Starch granule morphology and structure were severely altered in the amylose-only chemotype (Figure 3b, Figure 4 and Additional file 6). Normal starch granule morphology and crystallinity arises from repeated amylopectin double-helical lamellae. The disordered morphology of the SBE RNAi granules therefore reflects the lack of ordered amylopectin and suggests the presence of abnormal multiple granule initiations typical for high amylose chemotypes . These novel granules are expected to compose new combinations of crystal polymorphic packing. There are two main starch crystalline polymorphs: the A polymorph present in cereal seed starch and the B polymorph typically found in tuberous storage starch, transitory leaf starch and amylose-rich starch. A third single helical Vh polymorph is typical for amylose, especially in complexation with lipids, iodine or alcohols . We found a shift from A-type in the control starch to a mixed B/Vh-type polymorph in the SBE RNAi line, typical for high-amylose starch . Such starch is also associated with resistance to enzymatic hydrolysis and dietary fiber-like properties [52, 53].
Yield and germination were investigated in the T2 generation of SBE RNAi 4.1 plants grown under semi-field conditions. An analysis of the individual components contributing to overall yield: spike number, grains per spike and grain weight showed that the yield penalty in the amylose-only barley is mainly due to fewer spikes per plant, and to a lesser extent lower grain mass. All together, the overall yield was 22% below that of control plants grown under identical conditions, which is much less dramatic as compared to other high-amylose systems . Hence, the cereal system all-together has excellent potential for large-scale production of pure amylose. The wrinkled phenotype may indicate decreased starch content, however the starch content of the amylose-only grains was 47.2%, which is only slightly lower than in the control starch (52.8%).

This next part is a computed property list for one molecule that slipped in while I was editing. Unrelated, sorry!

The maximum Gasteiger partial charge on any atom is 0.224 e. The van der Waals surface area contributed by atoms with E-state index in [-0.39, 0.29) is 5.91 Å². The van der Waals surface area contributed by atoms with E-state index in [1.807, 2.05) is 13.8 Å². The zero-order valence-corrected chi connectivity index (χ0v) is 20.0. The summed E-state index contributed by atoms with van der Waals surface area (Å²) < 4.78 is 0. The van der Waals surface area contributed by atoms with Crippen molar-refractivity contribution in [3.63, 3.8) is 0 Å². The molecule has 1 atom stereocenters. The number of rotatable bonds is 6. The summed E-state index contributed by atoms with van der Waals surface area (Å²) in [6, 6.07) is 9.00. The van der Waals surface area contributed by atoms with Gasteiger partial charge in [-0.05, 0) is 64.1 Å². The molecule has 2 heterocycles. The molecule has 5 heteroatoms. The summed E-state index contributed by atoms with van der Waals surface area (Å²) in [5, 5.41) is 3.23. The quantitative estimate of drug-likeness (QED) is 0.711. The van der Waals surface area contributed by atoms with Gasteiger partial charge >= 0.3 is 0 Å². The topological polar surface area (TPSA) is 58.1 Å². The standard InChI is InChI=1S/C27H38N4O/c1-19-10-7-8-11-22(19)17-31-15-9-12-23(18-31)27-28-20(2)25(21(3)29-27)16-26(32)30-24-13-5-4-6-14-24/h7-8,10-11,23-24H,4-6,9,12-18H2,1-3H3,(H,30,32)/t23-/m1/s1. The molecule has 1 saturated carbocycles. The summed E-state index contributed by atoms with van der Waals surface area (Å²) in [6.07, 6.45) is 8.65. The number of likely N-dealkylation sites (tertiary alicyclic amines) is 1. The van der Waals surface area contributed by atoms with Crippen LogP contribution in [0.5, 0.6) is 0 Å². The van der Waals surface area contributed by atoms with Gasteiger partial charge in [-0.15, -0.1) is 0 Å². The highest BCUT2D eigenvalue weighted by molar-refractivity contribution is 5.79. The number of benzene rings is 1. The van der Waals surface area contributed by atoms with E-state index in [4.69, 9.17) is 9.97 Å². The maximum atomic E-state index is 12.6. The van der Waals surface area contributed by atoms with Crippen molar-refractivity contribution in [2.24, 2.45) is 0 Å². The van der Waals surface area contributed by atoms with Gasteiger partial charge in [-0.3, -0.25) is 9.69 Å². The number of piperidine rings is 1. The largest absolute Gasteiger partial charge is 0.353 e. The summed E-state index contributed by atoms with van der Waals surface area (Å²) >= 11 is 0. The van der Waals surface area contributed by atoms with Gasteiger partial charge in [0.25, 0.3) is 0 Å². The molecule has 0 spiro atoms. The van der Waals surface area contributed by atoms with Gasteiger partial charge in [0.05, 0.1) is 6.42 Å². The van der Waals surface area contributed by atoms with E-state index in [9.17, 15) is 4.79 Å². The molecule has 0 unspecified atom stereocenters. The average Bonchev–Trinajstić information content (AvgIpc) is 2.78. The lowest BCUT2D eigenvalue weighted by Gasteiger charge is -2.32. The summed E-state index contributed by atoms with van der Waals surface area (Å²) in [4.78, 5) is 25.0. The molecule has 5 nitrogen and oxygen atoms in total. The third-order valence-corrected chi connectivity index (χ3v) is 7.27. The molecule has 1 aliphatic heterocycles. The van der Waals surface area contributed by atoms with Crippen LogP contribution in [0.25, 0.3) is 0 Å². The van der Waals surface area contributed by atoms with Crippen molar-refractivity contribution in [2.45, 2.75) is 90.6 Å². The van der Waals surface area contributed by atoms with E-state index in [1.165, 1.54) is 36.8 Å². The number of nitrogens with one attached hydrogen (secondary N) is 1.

No difference was found in the germination frequency of SBE RNAi4.1 and control grains (Additional file 8). However, SBE RNAi4.1 line plants exhibited slower growth of the young plantlet as compared to control but the difference disappeared throughout later development (Figure 5). We hypothesized that this effect indicates an impediment of endosperm starch remobilization, during early development when the plant is dependent on the starch as a carbon source. The in vitro dark germination showing less grain mass for the control than for the SBE RNAi4.1after germination confirmed this hypothesis. Less dry biomass had been redistributed to the coleoptile and radicle in the SBE RNAi4.1 grains (21%) compared with control grains (49%). This demonstrates the physiological importance of amylopectin in the structural ordering of carbohydrate to allow a more rapid energy remobilization.
The endosperm of developing SBE RNAi grains had increased expression levels of a number of key starch biosynthetic enzymes. The most prominent increases were found for SSIV, and for GBSSIb which was previously reported to be specifically expressed in pericarp rather than in endosperm . In durum wheat where SBEIIa was silenced, a similar up-regulation of the genes encoding GBSSI, SSIII, Limit Dextrinase (LD) and Isoamylase 1 (ISAI) has been detected . This general up-regulation of the starch synthases in cereals may explain how our amylose-only barley line can compensate starch synthesis, preventing severe yield loss as seen in e.g. high-amylose potato .